Man falsified e-mail message

Anthony Augustus Senior, 39, was sentenced last week to four months imprisonment after he admitted writing an e-mail in his ex-girlfriend’s account that made it look as if she had falsely accused him of rape.

The offence was doing an act in order to defeat the course of justice.

Chief Magistrate Margaret Ramsay-Hale said she wanted the sentence to deter anyone from creating false evidence.

Senior Crown Counsel Trevor Ward outlined the facts. He said Senior had been arrested after an allegation of rape. He was then bailed to await a ruling on the matter by the Legal Department.

In July, he told a police officer he wanted to show him an e-mail he had received on Facebook. He was allowed to log onto his account on a computer at the Criminal Investigation Department.

He called up an e-mail dated the previous day. It showed a message apparently sent from the ex-girlfriend’s Facebook to another person and copied to Senior. It said ‘I was not actually raped by Anthony. I allowed him to do it after the fight.’ It continued: ‘Also Policeman (Name) likes me, so Anthony will be away for a while.’

The officer who saw the message explained it could not be taken at face value and would need to be investigated thoroughly to establish where it came from. He made a copy of the e-mail and Senior signed it.

Subsequently the officer spoke with Senior’s attorney, then called Senior to the station and arrested him.

In his interview, Senior confessed to being the writer of the e-mail. He said he knew his ex-girlfriend’s way of thinking, so he was able to figure out her password and gain access to her account. He recognised that by sending the e-mail it would look as if she had made a false report of being raped.

Defence Attorney Lloyd Samson said courts look seriously at matters like this because they tend to erode public confidence in the system of justice.

He conceded that authorities indicate custody for such an offence, but hoped to convince the court of extenuating circumstances.

Mr. Samson explained that Senior and the woman had been in a relationship a long time, but then things did not go as planned. Discord resulted in an allegation of rape and Senior was in custody for five days.

As a result of the allegation, he was left unemployed, which worried him because his home was subject to foreclosure, his children’s education was at risk and his mother had suffered a heart attack. Those were the things operating on his mind.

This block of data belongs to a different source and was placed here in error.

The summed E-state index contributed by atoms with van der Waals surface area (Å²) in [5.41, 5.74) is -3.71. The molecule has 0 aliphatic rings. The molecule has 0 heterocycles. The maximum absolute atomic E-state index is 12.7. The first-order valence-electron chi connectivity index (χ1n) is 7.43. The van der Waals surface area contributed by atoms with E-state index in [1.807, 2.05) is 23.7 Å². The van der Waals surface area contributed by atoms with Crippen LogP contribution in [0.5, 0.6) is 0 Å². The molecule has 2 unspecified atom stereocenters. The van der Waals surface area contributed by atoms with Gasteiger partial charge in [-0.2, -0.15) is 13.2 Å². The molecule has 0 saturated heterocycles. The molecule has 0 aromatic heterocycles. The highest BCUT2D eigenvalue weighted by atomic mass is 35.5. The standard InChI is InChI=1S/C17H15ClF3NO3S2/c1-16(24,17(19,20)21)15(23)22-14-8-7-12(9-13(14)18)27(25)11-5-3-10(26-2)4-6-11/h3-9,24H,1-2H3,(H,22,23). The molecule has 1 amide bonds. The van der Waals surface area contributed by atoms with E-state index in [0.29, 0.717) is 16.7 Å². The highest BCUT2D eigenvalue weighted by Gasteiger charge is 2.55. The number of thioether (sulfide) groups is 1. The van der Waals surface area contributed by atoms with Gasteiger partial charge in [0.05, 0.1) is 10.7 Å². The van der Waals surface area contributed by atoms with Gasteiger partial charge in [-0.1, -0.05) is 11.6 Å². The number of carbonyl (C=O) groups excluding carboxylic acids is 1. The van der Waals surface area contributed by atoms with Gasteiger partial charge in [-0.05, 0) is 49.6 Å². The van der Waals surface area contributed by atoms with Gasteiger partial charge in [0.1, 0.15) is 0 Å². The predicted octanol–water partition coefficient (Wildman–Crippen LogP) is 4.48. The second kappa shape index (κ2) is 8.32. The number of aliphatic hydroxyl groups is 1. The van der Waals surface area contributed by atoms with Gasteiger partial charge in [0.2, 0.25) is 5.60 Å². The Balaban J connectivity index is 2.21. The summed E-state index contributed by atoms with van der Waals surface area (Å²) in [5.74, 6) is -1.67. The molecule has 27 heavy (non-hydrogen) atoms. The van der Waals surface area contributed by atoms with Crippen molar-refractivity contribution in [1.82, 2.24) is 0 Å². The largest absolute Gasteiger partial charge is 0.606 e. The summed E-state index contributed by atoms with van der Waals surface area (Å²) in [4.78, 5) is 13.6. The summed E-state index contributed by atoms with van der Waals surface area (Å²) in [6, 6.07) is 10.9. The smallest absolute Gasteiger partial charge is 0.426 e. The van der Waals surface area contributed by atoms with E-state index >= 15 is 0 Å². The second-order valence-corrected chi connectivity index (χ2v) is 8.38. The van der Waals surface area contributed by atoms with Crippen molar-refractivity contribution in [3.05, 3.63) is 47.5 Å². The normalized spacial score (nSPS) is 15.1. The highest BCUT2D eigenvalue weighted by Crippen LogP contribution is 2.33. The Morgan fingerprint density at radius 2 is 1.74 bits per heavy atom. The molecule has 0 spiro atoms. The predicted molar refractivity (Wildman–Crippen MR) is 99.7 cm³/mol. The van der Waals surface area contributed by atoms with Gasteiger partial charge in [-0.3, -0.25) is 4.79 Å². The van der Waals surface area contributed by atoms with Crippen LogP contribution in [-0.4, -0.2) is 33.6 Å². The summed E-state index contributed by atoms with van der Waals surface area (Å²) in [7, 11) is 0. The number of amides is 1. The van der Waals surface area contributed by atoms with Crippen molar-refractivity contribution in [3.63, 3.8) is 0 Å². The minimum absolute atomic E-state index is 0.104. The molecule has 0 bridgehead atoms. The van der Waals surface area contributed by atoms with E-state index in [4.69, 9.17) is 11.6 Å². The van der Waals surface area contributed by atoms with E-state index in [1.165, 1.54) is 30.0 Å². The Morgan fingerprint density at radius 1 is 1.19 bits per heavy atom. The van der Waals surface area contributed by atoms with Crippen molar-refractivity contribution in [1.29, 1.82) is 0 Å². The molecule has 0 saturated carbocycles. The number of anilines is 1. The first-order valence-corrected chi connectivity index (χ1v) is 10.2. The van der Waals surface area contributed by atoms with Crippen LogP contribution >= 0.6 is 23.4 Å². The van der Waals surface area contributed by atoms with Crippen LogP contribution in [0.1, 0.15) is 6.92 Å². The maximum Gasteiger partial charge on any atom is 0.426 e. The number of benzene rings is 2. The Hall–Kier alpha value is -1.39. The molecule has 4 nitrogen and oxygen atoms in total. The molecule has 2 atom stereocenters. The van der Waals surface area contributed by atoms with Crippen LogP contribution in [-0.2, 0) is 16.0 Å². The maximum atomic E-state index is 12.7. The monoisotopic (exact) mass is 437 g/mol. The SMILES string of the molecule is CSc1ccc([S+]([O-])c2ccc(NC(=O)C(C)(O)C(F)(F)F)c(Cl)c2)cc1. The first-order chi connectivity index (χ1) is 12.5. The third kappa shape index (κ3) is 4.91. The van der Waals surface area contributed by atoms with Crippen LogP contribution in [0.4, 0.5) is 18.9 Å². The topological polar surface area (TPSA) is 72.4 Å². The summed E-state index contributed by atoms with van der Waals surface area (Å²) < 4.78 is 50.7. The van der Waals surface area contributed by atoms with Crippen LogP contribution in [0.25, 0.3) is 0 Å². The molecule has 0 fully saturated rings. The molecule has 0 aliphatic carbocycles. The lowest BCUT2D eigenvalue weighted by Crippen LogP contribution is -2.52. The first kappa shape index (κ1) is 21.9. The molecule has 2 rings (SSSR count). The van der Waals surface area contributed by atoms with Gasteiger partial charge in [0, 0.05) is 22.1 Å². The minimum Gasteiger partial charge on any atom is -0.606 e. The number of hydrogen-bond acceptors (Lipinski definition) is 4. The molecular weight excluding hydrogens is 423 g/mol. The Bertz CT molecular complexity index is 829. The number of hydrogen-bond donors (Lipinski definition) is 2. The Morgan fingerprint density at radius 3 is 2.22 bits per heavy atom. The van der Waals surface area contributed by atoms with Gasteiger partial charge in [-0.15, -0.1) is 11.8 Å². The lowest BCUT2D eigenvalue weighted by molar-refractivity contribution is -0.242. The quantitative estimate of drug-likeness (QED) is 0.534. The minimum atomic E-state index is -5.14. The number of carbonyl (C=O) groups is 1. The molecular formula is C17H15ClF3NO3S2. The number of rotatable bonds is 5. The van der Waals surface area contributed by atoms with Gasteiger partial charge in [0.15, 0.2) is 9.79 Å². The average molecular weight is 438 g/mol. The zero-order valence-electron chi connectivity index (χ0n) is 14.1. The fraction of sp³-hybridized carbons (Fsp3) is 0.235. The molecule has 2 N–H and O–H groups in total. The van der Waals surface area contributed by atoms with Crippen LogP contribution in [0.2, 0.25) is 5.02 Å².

‘At the end of the day the Legal Department ruled no further action be taken regarding the rape. He had panicked because of all the personal circumstances and he forwarded this e-mail. He spent seven days in custody for this,’ Mr. Samson summarised.

Mr. Samson said Senior came to his office after showing the e-mail to the officer. Contact was made with the police the same day, so Senior avoided wasting police time and resources and the ex-girlfriend was never in any jeopardy of being arrested or investigated.

As a result of this offence it was unlikely Senior would remain in Cayman, since he is a Jamaican national who had been here on work permit. He already spent time in custody, Mr. Samson emphasised.

The magistrate referred to Senior’s interview, in which he said the wheel of justice was turning too slow while he stood the risk of losing his house and family.

‘That is precisely the attitude that compels courts to impose custody,’ she said. ‘You felt entitled to accuse someone else of making a false accusation.’ That person could have been arrested and imprisoned, she pointed out.

‘If you were so confident of your position [of innocence] why would you have taken such a step?’ she asked. ‘By acting unlawfully, you could only be digging a deeper hole for yourself… If you hadn’t been in such a hurry you might be a free man today.’

Instead, Senior had to suffer the consequences of seeking to undermine the process of justice. Luckily, he had received legal advice shortly after his offence and he was able to mitigate the damage against the woman concerned. Otherwise, he would have been looking at a heavier sentence, the magistrate said.

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